Rusi farm from Võru County holds a special place in the museum display. All farmyard buildings except for the new storehouse were brought from Ala-Rusi farm in Pugritsa village, Karula parish, which has a strong connection with the history of Estonian art. Namely, this was the place where the famous sculptor Juhan Raudsepp (1896–1984) who was then known as Juku from Rusi grew up on the farm of his mother’s parents. Ala-Rusi was a farm with around 36 hectares of land and two horses, separated from the older large Mäe-Rusi farm for the family’s son upon his marriage. Ala-Rusi buildings were brought over in 1967, and the farmyard was opened for visitors in 2002.

The barn-dwelling of the new Rusi farmyard was built in 1847 (dated) by Jüri Tuwikene (1846–1933) and his father Jaan (born in 1815). It represents the intermediate type of northern and southern Estonian barn-dwellings traditional for that part of the country, in which the kiln room is still higher than the threshing floor, but has the same width. The kiln room hosts a shelled kiln, and there is a cooking stove in front of the bread oven in the front chamber. This is where Juku’s uncles slept at the turn of the century. The large back chamber where Juku slept behind his grandfather Jüri’s back was also used for weaving in the winter; aunts slept in the small chamber. The interior of the chambers is what Juhan Raudsepp remembers from his childhood. The kiln room hosts an exhibition about the artist’s years of growing up on Rusi farm and the life there.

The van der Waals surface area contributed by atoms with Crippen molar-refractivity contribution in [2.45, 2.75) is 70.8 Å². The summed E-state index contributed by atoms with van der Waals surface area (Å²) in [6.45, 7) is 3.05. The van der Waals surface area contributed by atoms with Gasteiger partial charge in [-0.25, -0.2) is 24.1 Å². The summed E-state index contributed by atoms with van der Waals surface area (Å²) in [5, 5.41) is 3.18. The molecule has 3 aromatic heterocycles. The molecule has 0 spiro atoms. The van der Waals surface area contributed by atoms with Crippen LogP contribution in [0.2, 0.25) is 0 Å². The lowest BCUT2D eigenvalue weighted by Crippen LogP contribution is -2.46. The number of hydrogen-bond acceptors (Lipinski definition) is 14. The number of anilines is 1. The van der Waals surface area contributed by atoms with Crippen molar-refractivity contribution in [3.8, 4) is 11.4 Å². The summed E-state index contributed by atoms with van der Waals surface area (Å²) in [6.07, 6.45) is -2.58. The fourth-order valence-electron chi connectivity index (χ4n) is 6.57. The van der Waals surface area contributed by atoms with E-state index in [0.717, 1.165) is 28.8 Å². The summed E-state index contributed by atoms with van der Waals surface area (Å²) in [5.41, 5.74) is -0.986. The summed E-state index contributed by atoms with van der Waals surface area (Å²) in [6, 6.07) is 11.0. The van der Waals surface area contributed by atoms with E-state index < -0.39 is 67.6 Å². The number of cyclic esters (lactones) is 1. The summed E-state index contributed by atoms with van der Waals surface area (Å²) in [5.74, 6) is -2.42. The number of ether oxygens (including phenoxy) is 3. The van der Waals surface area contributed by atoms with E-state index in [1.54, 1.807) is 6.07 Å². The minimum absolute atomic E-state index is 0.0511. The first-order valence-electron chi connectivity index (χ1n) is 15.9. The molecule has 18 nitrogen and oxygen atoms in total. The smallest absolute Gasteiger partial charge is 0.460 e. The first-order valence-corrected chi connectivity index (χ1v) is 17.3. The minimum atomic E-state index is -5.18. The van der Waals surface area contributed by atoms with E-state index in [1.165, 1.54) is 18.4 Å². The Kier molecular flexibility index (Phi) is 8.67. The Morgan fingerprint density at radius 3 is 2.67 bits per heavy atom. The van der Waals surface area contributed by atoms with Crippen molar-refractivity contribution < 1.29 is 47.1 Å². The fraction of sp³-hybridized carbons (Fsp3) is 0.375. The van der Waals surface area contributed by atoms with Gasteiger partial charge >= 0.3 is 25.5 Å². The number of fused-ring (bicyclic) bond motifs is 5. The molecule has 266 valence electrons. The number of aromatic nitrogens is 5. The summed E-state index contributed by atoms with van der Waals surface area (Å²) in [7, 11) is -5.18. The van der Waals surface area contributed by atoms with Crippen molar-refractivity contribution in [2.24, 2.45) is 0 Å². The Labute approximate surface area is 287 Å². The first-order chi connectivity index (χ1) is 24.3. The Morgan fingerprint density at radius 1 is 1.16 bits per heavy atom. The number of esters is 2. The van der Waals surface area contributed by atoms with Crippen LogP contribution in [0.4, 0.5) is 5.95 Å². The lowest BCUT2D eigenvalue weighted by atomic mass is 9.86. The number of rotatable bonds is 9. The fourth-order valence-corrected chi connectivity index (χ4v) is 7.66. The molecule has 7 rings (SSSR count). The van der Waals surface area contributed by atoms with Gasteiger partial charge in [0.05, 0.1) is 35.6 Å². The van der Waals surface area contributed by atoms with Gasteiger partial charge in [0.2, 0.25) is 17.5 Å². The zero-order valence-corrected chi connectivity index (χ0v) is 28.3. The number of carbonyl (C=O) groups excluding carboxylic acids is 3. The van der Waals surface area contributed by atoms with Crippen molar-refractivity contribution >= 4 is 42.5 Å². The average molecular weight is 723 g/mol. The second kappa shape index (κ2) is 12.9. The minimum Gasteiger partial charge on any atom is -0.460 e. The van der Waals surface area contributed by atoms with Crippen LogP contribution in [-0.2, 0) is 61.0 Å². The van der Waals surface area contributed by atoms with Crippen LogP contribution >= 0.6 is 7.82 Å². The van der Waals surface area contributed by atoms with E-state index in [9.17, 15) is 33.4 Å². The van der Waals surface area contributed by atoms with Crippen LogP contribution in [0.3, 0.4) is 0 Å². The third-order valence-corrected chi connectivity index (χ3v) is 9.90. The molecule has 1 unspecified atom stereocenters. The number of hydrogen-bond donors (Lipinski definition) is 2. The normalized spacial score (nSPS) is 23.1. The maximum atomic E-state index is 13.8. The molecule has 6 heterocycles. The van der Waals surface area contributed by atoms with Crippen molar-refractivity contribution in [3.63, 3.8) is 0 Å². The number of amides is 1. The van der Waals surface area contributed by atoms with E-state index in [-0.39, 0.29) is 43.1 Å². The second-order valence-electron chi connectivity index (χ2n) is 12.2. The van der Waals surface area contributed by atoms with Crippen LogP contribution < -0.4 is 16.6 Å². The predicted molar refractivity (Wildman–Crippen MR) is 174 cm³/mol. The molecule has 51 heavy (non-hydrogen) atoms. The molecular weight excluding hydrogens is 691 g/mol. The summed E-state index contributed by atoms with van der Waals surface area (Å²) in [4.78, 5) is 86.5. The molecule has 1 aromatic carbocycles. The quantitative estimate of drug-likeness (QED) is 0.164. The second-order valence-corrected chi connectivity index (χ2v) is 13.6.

The smaller storehouse is presumably the oldest building of the farmyard. After the new storehouse was built around 1880, the old one was turned into a sheep-cote and chaff storeroom. Later a stable for two horses is said to have been added to it.

The hay and cattle shed is believed to have been built earlier than year 1893 marked on its wall. It housed 6 cows, a bull, eifers, 7-8 sheep and a swine herd.

The storehouse consisting of two rooms was built in 1880s on Pisu farm in Säre village, Urvaste parish. It was brought to the museum in 1975.

The museum has not recreated the cellar built in the hillside in 1904 (dated) and the sauna combined with smithy that had deteriorated by the time of relocation.

At the end of the 19th century the family consisted of 11 people who grew everything they needed themselves and mainly earned from selling flax.